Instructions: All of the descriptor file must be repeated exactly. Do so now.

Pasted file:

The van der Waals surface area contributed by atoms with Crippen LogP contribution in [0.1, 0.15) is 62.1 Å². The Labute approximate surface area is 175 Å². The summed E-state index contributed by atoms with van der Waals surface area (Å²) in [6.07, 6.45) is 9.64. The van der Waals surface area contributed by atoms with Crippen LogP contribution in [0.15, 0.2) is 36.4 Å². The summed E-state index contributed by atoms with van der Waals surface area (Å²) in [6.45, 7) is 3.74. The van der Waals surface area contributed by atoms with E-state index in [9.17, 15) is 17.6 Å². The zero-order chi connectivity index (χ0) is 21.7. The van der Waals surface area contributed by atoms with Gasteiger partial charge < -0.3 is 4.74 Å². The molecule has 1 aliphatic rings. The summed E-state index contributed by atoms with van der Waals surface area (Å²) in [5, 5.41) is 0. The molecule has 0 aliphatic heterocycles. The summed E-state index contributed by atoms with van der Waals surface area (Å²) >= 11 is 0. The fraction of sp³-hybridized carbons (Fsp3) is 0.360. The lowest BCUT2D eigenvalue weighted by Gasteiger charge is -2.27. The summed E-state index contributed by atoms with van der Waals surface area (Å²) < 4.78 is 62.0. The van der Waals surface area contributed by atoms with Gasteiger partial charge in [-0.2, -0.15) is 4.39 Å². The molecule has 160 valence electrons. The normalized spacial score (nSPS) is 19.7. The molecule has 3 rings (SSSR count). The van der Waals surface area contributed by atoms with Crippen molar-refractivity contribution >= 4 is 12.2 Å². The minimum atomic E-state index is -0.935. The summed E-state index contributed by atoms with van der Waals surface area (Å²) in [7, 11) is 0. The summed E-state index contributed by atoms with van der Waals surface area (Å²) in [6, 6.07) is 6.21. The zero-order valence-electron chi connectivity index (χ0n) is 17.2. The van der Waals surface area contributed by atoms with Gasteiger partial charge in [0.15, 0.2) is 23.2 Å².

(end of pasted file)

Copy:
The van der Waals surface area contributed by atoms with Crippen LogP contribution in [0.1, 0.15) is 62.1 Å². The Labute approximate surface area is 175 Å². The summed E-state index contributed by atoms with van der Waals surface area (Å²) in [6.07, 6.45) is 9.64. The van der Waals surface area contributed by atoms with Crippen LogP contribution in [0.15, 0.2) is 36.4 Å². The summed E-state index contributed by atoms with van der Waals surface area (Å²) in [6.45, 7) is 3.74. The van der Waals surface area contributed by atoms with E-state index in [9.17, 15) is 17.6 Å². The zero-order chi connectivity index (χ0) is 21.7. The van der Waals surface area contributed by atoms with Gasteiger partial charge < -0.3 is 4.74 Å². The molecule has 1 aliphatic rings. The summed E-state index contributed by atoms with van der Waals surface area (Å²) in [5, 5.41) is 0. The molecule has 0 aliphatic heterocycles. The summed E-state index contributed by atoms with van der Waals surface area (Å²) >= 11 is 0. The fraction of sp³-hybridized carbons (Fsp3) is 0.360. The lowest BCUT2D eigenvalue weighted by Gasteiger charge is -2.27. The summed E-state index contributed by atoms with van der Waals surface area (Å²) < 4.78 is 62.0. The van der Waals surface area contributed by atoms with Gasteiger partial charge in [-0.2, -0.15) is 4.39 Å². The molecule has 160 valence electrons. The normalized spacial score (nSPS) is 19.7. The molecule has 3 rings (SSSR count). The van der Waals surface area contributed by atoms with Crippen molar-refractivity contribution >= 4 is 12.2 Å². The minimum atomic E-state index is -0.935. The summed E-state index contributed by atoms with van der Waals surface area (Å²) in [7, 11) is 0. The summed E-state index contributed by atoms with van der Waals surface area (Å²) in [6, 6.07) is 6.21. The zero-order valence-electron chi connectivity index (χ0n) is 17.2. The van der Waals surface area contributed by atoms with Gasteiger partial charge in [0.15, 0.2) is 23.2 Å².